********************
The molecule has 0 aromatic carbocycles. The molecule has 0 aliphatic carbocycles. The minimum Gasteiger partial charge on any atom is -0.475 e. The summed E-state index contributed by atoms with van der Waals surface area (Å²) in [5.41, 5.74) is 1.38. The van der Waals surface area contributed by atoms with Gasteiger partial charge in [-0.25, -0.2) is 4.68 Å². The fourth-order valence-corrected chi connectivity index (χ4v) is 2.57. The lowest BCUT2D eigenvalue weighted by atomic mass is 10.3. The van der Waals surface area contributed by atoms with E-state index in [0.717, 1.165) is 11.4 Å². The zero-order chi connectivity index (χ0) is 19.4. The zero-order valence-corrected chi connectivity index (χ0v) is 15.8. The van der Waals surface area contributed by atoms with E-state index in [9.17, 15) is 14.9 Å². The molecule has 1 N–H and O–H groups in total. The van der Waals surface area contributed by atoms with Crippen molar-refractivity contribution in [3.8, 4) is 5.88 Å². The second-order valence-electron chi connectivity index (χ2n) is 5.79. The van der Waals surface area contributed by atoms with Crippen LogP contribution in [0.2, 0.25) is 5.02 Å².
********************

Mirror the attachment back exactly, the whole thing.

The molecule has 0 aromatic carbocycles. The molecule has 0 aliphatic carbocycles. The minimum Gasteiger partial charge on any atom is -0.475 e. The summed E-state index contributed by atoms with van der Waals surface area (Å²) in [5.41, 5.74) is 1.38. The van der Waals surface area contributed by atoms with Gasteiger partial charge in [-0.25, -0.2) is 4.68 Å². The fourth-order valence-corrected chi connectivity index (χ4v) is 2.57. The lowest BCUT2D eigenvalue weighted by atomic mass is 10.3. The van der Waals surface area contributed by atoms with E-state index in [0.717, 1.165) is 11.4 Å². The zero-order chi connectivity index (χ0) is 19.4. The zero-order valence-corrected chi connectivity index (χ0v) is 15.8. The van der Waals surface area contributed by atoms with E-state index in [9.17, 15) is 14.9 Å². The molecule has 1 N–H and O–H groups in total. The van der Waals surface area contributed by atoms with Crippen molar-refractivity contribution in [3.8, 4) is 5.88 Å². The second-order valence-electron chi connectivity index (χ2n) is 5.79. The van der Waals surface area contributed by atoms with Crippen LogP contribution in [0.2, 0.25) is 5.02 Å².